Tuesday, July 31, 2007

'$100 laptop' production begins

Hardware suppliers have been given the green light to ramp-up production of all of the components needed to build millions of the low-cost machines.
Previously, the organisation behind the scheme said that it required orders for 3m laptops to make production viable.
The first machines should be ready to put into the hands of children in developing countries in October 2007.

Monday, July 30, 2007

Three films they messed up

I know you can never make a film that mirrors a book exactly - and in a sense why would you want to? They are different mediums but by converting a book to a screenplay there should be an expectation that you at least carry across some of the ideas and convictions of the original author.

  • Starship Troopers was a book by Robert A. Heinlein which I devoured as a teenager and was very taken with some of the ideas - truly unique ideas (a bit like the first time you saw The Matrix?). However - seeing the film was a real let-down. It's what you'd have got if you gave a fifteen year-old $150 million to make a film.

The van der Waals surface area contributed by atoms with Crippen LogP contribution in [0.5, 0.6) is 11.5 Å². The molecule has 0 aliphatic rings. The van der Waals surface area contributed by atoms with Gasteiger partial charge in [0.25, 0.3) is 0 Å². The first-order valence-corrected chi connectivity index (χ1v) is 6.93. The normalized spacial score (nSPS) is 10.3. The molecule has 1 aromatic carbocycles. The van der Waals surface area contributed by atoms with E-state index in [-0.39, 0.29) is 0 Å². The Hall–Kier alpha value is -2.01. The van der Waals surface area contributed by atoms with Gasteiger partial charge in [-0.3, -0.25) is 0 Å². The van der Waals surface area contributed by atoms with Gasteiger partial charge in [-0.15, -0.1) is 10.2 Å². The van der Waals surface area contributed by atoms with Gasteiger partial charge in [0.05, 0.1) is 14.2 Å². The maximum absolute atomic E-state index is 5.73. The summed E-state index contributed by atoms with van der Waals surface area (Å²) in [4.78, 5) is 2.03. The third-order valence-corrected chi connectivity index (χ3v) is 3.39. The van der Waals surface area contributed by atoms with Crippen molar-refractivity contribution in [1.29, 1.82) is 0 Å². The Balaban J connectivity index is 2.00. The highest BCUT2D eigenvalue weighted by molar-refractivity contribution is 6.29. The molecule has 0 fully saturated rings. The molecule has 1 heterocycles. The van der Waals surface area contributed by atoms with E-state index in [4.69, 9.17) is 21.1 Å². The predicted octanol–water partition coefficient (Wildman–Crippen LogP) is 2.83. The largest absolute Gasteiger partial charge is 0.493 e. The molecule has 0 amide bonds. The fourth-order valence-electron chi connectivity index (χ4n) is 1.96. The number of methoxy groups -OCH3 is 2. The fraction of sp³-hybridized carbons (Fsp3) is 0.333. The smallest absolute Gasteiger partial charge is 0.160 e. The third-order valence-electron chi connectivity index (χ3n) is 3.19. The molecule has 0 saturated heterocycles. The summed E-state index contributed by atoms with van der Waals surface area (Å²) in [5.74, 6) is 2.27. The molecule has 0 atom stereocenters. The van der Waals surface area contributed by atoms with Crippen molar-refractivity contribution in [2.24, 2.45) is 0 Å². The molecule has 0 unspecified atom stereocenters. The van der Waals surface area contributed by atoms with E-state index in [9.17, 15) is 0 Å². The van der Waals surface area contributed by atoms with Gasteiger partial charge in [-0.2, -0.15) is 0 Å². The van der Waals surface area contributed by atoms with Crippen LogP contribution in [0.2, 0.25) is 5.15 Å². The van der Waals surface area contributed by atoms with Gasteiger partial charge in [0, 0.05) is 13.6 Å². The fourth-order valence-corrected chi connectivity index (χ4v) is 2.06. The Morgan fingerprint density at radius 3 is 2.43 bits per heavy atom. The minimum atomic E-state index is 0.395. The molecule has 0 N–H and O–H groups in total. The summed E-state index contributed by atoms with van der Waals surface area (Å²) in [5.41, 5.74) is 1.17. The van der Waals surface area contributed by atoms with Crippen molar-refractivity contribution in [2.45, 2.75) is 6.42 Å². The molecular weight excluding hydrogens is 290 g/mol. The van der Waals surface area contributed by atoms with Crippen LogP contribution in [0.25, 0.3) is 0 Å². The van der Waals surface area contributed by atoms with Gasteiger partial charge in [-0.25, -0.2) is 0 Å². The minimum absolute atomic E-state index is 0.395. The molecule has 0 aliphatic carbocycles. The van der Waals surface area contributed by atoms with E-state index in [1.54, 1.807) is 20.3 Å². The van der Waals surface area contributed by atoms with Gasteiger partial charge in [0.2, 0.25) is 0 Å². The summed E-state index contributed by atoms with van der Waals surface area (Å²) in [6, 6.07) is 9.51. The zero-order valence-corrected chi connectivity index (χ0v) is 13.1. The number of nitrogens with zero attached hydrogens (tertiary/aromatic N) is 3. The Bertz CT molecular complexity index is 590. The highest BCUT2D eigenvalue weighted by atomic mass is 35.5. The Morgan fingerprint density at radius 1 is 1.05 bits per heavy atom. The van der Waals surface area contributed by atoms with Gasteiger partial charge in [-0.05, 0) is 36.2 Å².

• I, Robot by Isaac Asimov was another favourite from my teenage years - how did they manage to get it so wrong?

  • A Clockwork Orange - as an undergraduate I found some of Burgess's ideas about language very compelling. Like Orwell he makes the point that because you essentially think in your mother tongue if you let your language degrade so does your power of thought. In the case of Orwell's 1984 the degradation of language is used for political control but in the case of Clockwork Orange it leads to moral decay.
    Now I know Kubrick is a genius and all but when I first saw this movie (knowing the book very well) I thought that he'd never actually read it - at best having read the O-Level notes or maybe a bloke in the pub had given him a half-cut summary. The sequence where Alex imagines himself as a Roman Centurion just made me think of glossy 70's pr0n and I found none of the subtleties or nuances of the book.